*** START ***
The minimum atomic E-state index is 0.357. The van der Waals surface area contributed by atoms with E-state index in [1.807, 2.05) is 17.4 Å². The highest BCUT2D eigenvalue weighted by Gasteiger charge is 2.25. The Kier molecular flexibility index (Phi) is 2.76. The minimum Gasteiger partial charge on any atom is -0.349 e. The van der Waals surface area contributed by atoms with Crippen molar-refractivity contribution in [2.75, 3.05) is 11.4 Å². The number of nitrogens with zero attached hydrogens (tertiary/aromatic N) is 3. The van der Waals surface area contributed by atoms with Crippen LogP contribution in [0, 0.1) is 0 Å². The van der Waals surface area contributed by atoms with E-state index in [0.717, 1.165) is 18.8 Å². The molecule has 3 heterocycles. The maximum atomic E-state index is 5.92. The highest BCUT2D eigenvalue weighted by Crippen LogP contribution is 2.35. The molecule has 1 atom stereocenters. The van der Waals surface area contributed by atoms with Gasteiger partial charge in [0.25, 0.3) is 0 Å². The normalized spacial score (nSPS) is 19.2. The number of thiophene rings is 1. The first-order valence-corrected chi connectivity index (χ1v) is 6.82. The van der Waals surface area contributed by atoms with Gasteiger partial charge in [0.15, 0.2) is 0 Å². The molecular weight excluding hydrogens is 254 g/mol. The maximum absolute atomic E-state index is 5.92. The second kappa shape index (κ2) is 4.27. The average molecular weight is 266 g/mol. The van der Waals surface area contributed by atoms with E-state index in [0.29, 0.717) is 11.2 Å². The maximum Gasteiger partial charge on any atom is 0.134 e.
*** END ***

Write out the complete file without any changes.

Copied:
The minimum atomic E-state index is 0.357. The van der Waals surface area contributed by atoms with E-state index in [1.807, 2.05) is 17.4 Å². The highest BCUT2D eigenvalue weighted by Gasteiger charge is 2.25. The Kier molecular flexibility index (Phi) is 2.76. The minimum Gasteiger partial charge on any atom is -0.349 e. The van der Waals surface area contributed by atoms with Crippen molar-refractivity contribution in [2.75, 3.05) is 11.4 Å². The number of nitrogens with zero attached hydrogens (tertiary/aromatic N) is 3. The van der Waals surface area contributed by atoms with Crippen LogP contribution in [0, 0.1) is 0 Å². The van der Waals surface area contributed by atoms with E-state index in [0.717, 1.165) is 18.8 Å². The molecule has 3 heterocycles. The maximum atomic E-state index is 5.92. The highest BCUT2D eigenvalue weighted by Crippen LogP contribution is 2.35. The molecule has 1 atom stereocenters. The van der Waals surface area contributed by atoms with Gasteiger partial charge in [0.25, 0.3) is 0 Å². The normalized spacial score (nSPS) is 19.2. The number of thiophene rings is 1. The first-order valence-corrected chi connectivity index (χ1v) is 6.82. The van der Waals surface area contributed by atoms with Gasteiger partial charge in [0.15, 0.2) is 0 Å². The molecular weight excluding hydrogens is 254 g/mol. The maximum absolute atomic E-state index is 5.92. The second kappa shape index (κ2) is 4.27. The average molecular weight is 266 g/mol. The van der Waals surface area contributed by atoms with E-state index in [0.29, 0.717) is 11.2 Å². The maximum Gasteiger partial charge on any atom is 0.134 e.